Join us on eNCALive this Tuesday at 1:30PM where we look at the new travel regulations set out by DHA
JOHANNESBURG - In two weeks time, on the 1st of June, Section 7 of the South African Immigration Act (the Act) and its regulations comes into effect and will be implemented at airports and borders across the country.
Amongst a number of updates to the regulations governing the Act, parents/guardians travelling with children will now be required to produce an unabridged birth certificate of a minor to the immigration officer when travelling to, or from South Africa.
Legal guardians will be obliged to either present a Court Order awarding them guardianship of the child in question or if both parents are deceased, they have to obtain permission to travel with the child from the Director-General of Home Affairs.
The Act is intended to make it difficult for parties to remove children from the Republic of South Africa without the requisite knowledge and consent of other parties associated with such children.
Single parents will also be affected.
This week on eNCALive, we speak to Megan Harrington-Johnson, a senior associate at Schindlers Attorneys, and Matthew Fubbs of the Holiday Factory, on the implications and ramifications of the new regulations.
We have extended an invitation to the Department of Home Affairs to provide us with clarity on the issues highlighted in this report and have not yet received any response.
Megan has a LLB from the University of Johannesburg. She is currently a Senior Associate at Schindlers, and has been with the firm since 2010. Megan specialises in general litigation where she tends to focus on family law and matrimonial matters. She also practices entertainment law and sports law where she assists various clients in negotiating and drafting contracts. As part of her family law practice Megan handles all matters pertaining to marriage, divorce and access and contact to children. She is also a FAMSA accredited Mediator mediating in a wide variety of disputes with a special focus on divorce and family mediation. Megan has mediated divorces involving estates in excess of Seventy Million Rand and is a strong advocate of the need for this approach in all litigious disputes. Notwithstanding Megan&39;s belief in mediation, her general litigation practice has a strong focus on all types of High Court litigation and she has litigated in matters ranging from landlord and tenant disputes to contractual matters, intellectual property disputes and also public and administrative law disputes.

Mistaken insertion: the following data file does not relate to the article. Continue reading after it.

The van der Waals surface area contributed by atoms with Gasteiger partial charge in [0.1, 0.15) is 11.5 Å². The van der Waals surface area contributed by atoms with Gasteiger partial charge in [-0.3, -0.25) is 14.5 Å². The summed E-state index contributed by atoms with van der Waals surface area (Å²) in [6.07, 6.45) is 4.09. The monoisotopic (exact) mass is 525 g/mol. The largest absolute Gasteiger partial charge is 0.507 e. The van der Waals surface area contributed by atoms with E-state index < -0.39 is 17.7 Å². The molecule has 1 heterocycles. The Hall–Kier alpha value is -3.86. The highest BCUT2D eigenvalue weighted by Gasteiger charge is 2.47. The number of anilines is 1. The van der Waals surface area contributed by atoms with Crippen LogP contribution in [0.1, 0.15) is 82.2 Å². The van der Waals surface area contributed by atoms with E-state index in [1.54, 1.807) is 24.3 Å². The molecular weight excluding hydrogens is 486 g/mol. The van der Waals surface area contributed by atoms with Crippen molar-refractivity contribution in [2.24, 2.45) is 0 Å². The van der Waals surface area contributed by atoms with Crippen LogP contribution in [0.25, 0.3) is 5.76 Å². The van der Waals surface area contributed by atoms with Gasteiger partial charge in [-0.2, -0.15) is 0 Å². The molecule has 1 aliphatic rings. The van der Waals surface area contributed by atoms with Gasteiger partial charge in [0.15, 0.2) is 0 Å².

The South African Immigration Act: The Real Implications on You and Your Child
In two weeks’ time, on the 1st of June, Section 7 of the South African Immigration Act (the Act) and its regulations comes into effect and will be implemented at airports and borders across the country. The other sections of the Act came
In the case where one parent or guardian travels abroad with a minor child, he or she must produce an unabridged birth certificate to the Immigration Officer, and: into effect on 24 May 2014.
i) Consent, in the form of an affidavit, from the other parent, authorising him or her to The Regulations to the Act that will have the most widespread effect on parents and guardians, state as follows: enter or depart from South Africa with the child; or
ii) A court order granting full parental rights and responsibilities or legal guardianship When a child is travelling abroad, the parents, parent, or guardian, are required to produce an unabridged birth certificate to the Immigratiioi)n Officer, when either entering or leaving the Republic of South Africa. The unabridged birth certificate must reflect the particulars of the child and the parents. in respect of the child; or
iii) The death certificate of the other parent registered as a parent of the child on the unabridged birth certificate. Further, in the event that both parents of a child are deceased, the person with whom the child is travelling will be required to obtain permission from the Director-General to do so.
Travelling with a child without the other parent There was uproar when the Act initially came into effect, at the regulations pertaining to parents being required to present their children’s unabridged birth certificates when either entering or leaving the Republic of South Africa.
It appears, however, that most people do not understand the reason for this opposition to the Act, as they are under the impression that they would have to obtain the unabridged birth certificate for all official matters relating to the child regardless of the Act, such as obtaining a passport. The main opposition to the Act, however, involves the requirement of a consent affidavit, and the implication to parental rights as a result thereof, that have the greatest impact on adults travelling abroad with minor children. This will have far reaching repercussions on parents and legal guardians of minor children throughout the country.
Registration of birth and issuing of birth certificates